While these known devices provide some improvements over the older systems, they still suffer from significant disadvantages. One of the major problems with the prior art systems described above is that is that they are rather bulky and complex in structure, which makes them unsuitable for use in bodily cavities having a very small diameter, such as lungs. Additionally, these known systems are typically constructed with expensive materials and require multiple working components, and therefore have to be reused multiple times, which requires complex sterilization procedures.

Another problem is that the devices described above often migrate from the desired location during the insertion and operation of the devices. This is because the only securing mechanism holding the devices in place is the contact between the inflated balloon and surrounding cavity walls. The prior art devices have balloons with a smooth surface, thereby making them prone to slippage during the operation of the devices due to linear and/or rotational forces exerted upon the devices.

A further deficiency of the prior art working channel devices is that they are not capable of being positioned as optimally and precisely as may be desired. The known devices do not provide a direct visual feedback of the area ahead, behind, and around the working channel to optimize positioning and operation of the device.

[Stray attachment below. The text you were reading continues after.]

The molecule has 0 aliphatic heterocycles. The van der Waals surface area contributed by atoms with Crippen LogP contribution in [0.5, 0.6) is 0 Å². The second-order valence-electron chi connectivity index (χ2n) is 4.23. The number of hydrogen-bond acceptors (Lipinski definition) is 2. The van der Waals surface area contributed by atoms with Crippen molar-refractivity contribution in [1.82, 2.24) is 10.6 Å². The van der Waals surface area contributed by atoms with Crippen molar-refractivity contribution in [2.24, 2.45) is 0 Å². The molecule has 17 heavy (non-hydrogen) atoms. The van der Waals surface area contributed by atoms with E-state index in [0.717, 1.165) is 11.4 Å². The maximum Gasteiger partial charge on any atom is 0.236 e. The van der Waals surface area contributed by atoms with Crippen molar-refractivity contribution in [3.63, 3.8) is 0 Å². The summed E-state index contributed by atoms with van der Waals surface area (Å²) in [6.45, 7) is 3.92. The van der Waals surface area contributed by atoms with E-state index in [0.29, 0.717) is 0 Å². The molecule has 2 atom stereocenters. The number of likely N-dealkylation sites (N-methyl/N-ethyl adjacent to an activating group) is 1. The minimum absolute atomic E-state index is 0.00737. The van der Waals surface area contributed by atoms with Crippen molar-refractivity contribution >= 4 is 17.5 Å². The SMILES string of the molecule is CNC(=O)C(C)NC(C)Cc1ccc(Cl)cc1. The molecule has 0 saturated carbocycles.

Yet another shortcoming of the known working channel devices is that they lack the capability to precisely gauge the size of the environment in which they are being used to provide physiological measurements and feedback that could aid precise and secure positioning and operation of the device. For example, the prior art devices do not enable the surgeon to measure the intra-lumen diameter of the bodily cavity in which the working channel is to be secured operated, and provide no way to accurately adjust for changes in this diameter during the procedure. Because the known devices have no mechanism for measuring the intra-lumen diameter at different points within the cavity, the surgeon is not able to properly adjust the amount of pressure supplied to the anchoring balloon and thereby prevent slippage or migration of the balloon.

What is desired, therefore, is an improved anchored working channel that addresses the disadvantages and shortcoming of the prior art systems described above.

SUMMARY OF THE INVENTION

It is, therefore, an object of the invention to provide a new and improved anchored working channel that overcomes the problems of known devices.

It is also an object of the invention to provide a new and improved anchored working channel that addresses the dislocation, migration and instability problems of the prior art devices.

It is another object of the invention to provide a new and improved anchored working channel that provides improved imaging capabilities to enable more precise positioning and operation of the device.

It is further an object of the invention to provide a new and improved anchored working channel that may be used with existing catheter and endoscope devices.

It is yet another object of the invention to provide a new and improved anchored working channel that is simple in structure and is capable of being used in bodily cavities having smaller diameters.